From a London brand that makes bikes for the city, we expected good things on the roads in town, and around the CA HQ in Croydon. Away from the East End the bike performs well, but a few upgrades, either in a future model, or from the buyer at purchase, like chunkier tyres, or even mudguards, would create a more rewarding partner in crime for the city streets
Ride is too harsh
Hydraulic brakes would set it apart from the competition
Born in East London, and named after the famous racing circuit, Eastway comes a relatively new brand, building bikes designed to take the rough and tumble of city riding. Two childhood friends, bored of replacing broken parts from riding broken roads, came together in 2011 to create Eastway. We’ve seen one or two of their bikes here before, both of which reviewed well, but this Eastway FB4.0 hybrid really is a bike built for city duties, so we expected a lot.
Locked up at Waterloo station, the royal blue aluminium frame stands out (if safety is a top priority, maybe that’s not the best news). The frame is made from 7005 Aluminium, a practical choice that should stand the test of time. The fork doesn’t have the luxury of a number, although does look shapely and well designed. Geometry-wise, this is no sit-up-and-beg city cruiser. The front end is relatively low, more akin to the Eastway circuit heritage than a Dutch shopper, so handles well around town, although at the price of comfort.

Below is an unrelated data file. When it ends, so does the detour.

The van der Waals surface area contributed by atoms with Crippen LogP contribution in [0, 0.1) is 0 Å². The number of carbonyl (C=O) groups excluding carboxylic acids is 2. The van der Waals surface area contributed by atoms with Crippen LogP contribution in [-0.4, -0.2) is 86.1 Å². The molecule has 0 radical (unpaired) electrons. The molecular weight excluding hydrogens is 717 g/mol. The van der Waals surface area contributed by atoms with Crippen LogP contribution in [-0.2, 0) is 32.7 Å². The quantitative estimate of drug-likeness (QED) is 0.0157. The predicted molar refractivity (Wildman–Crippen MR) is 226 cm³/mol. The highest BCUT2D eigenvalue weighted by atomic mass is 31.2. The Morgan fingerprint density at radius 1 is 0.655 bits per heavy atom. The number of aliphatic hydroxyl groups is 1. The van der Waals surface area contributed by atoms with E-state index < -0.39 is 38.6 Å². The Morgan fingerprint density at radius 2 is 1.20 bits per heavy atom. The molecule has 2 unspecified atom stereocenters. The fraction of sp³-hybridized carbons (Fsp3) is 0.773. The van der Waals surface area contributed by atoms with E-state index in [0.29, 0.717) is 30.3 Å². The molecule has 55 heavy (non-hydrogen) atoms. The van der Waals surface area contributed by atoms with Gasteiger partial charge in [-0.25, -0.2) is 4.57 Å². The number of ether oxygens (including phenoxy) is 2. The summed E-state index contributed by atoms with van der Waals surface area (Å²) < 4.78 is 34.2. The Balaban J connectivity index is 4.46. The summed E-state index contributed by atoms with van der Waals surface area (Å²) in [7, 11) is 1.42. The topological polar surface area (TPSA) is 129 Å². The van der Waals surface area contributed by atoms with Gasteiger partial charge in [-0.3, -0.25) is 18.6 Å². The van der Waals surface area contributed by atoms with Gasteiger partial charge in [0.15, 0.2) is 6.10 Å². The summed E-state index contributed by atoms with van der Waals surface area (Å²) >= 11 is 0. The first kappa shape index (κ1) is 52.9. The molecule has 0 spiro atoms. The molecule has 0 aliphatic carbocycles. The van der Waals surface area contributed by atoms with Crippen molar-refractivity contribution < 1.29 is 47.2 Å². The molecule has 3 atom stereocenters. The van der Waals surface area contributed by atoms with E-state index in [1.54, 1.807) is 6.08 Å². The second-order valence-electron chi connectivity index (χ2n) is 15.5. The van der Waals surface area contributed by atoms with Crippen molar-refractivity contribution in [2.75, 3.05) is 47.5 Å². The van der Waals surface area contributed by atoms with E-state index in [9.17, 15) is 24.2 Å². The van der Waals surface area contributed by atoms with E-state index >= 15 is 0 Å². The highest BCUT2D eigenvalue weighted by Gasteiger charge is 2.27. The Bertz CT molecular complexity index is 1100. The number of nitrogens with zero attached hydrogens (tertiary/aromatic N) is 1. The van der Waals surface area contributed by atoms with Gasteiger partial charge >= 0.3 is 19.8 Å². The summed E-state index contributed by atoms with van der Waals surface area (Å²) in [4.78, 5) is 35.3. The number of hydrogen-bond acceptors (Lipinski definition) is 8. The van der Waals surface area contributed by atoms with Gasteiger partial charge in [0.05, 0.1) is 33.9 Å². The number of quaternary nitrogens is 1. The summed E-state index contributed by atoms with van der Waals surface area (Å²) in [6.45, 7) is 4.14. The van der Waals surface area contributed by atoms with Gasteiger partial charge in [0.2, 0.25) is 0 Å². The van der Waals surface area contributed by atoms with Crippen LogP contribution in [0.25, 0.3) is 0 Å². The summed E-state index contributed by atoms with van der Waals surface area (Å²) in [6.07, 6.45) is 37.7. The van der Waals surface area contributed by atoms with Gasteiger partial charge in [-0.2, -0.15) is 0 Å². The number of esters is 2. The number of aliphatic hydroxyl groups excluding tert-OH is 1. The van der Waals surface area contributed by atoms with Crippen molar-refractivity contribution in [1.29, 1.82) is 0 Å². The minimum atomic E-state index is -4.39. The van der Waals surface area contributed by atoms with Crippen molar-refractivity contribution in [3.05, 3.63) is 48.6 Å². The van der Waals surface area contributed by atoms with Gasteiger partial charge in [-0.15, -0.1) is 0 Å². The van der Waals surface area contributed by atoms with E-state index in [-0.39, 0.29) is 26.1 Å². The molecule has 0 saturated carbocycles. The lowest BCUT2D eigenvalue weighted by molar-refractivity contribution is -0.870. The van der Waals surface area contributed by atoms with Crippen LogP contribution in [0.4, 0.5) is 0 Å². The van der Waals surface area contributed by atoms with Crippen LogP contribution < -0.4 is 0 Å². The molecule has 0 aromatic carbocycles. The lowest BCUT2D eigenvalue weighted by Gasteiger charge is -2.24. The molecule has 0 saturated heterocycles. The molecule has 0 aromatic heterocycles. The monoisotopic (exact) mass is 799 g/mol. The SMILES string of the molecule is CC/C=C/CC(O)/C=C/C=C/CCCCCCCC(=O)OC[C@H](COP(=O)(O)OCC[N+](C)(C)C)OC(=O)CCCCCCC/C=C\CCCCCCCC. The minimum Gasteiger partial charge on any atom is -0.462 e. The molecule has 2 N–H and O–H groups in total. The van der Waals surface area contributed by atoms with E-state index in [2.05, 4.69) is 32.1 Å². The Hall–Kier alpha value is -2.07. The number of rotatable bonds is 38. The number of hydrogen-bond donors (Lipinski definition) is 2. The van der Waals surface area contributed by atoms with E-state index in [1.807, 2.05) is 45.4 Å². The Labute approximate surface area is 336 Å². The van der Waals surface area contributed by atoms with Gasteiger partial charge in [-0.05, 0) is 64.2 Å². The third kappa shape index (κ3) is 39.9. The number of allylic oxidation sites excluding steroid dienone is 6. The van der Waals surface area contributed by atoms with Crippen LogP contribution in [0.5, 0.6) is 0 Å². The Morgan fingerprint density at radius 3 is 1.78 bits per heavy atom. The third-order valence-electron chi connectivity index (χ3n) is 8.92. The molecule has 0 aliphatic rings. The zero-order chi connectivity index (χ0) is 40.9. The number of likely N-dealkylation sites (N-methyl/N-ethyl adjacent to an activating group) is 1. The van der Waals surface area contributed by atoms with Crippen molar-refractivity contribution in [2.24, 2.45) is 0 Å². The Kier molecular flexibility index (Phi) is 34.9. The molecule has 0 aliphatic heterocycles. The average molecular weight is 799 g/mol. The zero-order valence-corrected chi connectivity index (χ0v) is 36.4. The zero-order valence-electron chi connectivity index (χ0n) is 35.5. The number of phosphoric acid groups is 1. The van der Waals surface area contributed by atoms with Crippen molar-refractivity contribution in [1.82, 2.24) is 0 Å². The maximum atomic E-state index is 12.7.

The SRAM kit doesn’t break any technological boundaries, but it was dependable and secure throughout testing. The spread of gears matches that ethos too, with a compact chainset sporting both 34 and 50 chainrings, and a wide spread of gears on the cassette making most hills, even those outside London, manageable. The Eastway finishing kit is obviously budget stuff, but ties up the look nicely and is arguably a better choice than buying some cheap parts from a well-known manufacturer.
Like the finishing kit, the wheels are also Eastway branded. They’re a budget offering and they aren’t doing the ride any favours. Wrapped in Kenda 25c tyres, they would be helped with something a little wider and more forgiving that would offset the harshness of the rim.
Reliability may have been the inspiration for the Eastway, and there were no qualms with this during testing. But as important to the brand is the way the bike rides around town, and here things start to get murky. The ride is quite harsh, toppling to uncomfortable on rougher services as well as over potholed tarmac. When the surface is smooth, the bike flies along, and the sporty geometry and narrow tyres make tight turns, in and around traffic, a cinch. But on your average road, the constant battering was tiring. An easy improvement at the point of purchase would be chunkier tyres. The frame has room for something more rotund, and although it may sully the bike’s racing heritage, for the sake of a comfortable ride and making city escapes a joy, it would be worth it.
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